Purple Prairie Clover (Dalea purpurea): The thimble shaped flowers of Purple Prairie Clover sit atop a spray of stems with delicate foliage. A pollinator favorite, Purple Prairie Clover is a host plant for Dogface Butterfly larvae and provides nectar to many species of butterflies, bees and other pollinating insects. One of the most widespread of the Prairie Clovers, Dalea purpurea is a standard component in prairie restorations, but it is uncommon in areas that have been disturbed by modern development. Legumes such as Prairie Clovers harbor beneficial bacteria called rhizobia. The plants are able to capture nitrogen from the air, and the bacteria assist in “fixing” it in the plant. The plants act as a natural soil fertilizer when the spent plant material is left to enrich the soil.

Wild Geranium (Geranium maculatum): Wild Geranium has lovely dissected leaves, beautiful pinkish-purple flowers, and it readily spreads, forming stunning patches that everything from bees to butterflies can’t resist. Mostly found in woodlands in the wild, it does just as well in full sun!  Interestingly, Geranium maculatum has a unique way of spreading its seeds.  Each seed is packed into a pod and the pods are attached to a structure that resembles a crane’s bill.  As the bill dries, it literally catapults the seeds away from the parent plant.  Each seed has a small tail-like structure attached to it that bends and moves in response to changes in humidity, which helps to drive the seed into the soil where it can safely germinate. 

Culver’s Root (Veronicastrum virginicum): The unbranched stems of Culver’s-root grow 2-6 ft. tall and are topped by several spikes of densely-clustered, tiny, white flowers. The total effect is candelabra-like. Narrowly oval, dark-green leaves are arranged in whorls around the stem. The common name was to honour Dr. Culver who prescribed the plant as an effective laxative. Dense, narrow, cylindrical, spike-like clusters of small, white, tubular flowers are at the top of an erect stem over whorled leaves. The genus name, a combination of Veronica and the suffix astrum (“false”), describes this plant’s resemblance to the Veronicas. It is the only species in the genus. The root contains a powerful emetic and cathartic.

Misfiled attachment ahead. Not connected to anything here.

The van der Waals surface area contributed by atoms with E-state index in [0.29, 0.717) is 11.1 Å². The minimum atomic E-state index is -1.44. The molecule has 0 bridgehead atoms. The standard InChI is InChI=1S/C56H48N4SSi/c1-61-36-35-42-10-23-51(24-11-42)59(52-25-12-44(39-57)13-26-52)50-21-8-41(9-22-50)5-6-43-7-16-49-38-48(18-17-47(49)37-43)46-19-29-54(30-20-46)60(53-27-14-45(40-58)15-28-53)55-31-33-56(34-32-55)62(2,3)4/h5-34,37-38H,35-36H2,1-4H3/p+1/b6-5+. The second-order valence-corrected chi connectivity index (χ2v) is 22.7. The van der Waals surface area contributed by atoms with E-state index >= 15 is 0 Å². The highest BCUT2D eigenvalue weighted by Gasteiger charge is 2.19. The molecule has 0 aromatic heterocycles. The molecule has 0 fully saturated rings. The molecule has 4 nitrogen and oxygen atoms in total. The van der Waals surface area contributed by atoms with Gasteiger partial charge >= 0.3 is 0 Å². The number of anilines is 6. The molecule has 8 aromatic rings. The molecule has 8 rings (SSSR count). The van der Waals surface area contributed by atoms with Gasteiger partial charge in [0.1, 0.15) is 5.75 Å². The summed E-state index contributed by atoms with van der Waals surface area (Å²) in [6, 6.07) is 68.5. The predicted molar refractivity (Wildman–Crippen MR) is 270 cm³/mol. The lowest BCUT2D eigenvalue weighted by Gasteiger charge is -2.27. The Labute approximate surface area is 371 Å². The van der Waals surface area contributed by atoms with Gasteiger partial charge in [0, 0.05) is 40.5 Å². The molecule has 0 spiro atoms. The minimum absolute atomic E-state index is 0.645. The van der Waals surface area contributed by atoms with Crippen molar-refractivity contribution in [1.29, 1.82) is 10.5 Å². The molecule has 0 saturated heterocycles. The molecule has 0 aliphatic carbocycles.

Switchgrass (Panicum virgatum): Clump-forming, warm-season grass with open, lacy sprays with small seeds, Aug-Oct. Purple stigmas at flowering time. Switchgrass is a 3-6 ft., rhizomatous, loose sod former with a large, open, finely textured, reddish-purple seedhead. Fall color is pale yellow. Bright green leaves occur up and down the stem, turning bright yellow in fall. Switchgrass is a perennial. Grows in large clumps, with many persistent, curly leaves. Switchgrass is one of the dominant species of the tallgrass prairie, but also grows along roadsides where moisture is present. The rich, yellow-colored clumps last throughout the winter.

Lavender Hyssop (Agastache foeniculum): The bright purple flowers and textured foliage of Lavender Hyssop are popular in the sunny perennial garden, and in the herb garden as well. Lavender flower spikes up to 6″ long are produced in midsummer, and persist for up to 2 months. The crushed leaves have a fragrance of mint and licorice and can be used to make herbal teas, or dried for use in potpourri. The seeds can be used as an alternative to poppy seeds in baking. Also known as Giant Blue Hyssop or Anise Hyssop, this upright, clump-forming perennial of the mint family is typically found in dry upland forest edges and fields. The flower spikes are a pollinator favorite and offer a rich source of nectar to bees, butterflies and hummingbirds. Lavender Hyssop is also a host plant for the Spring Azure butterfly.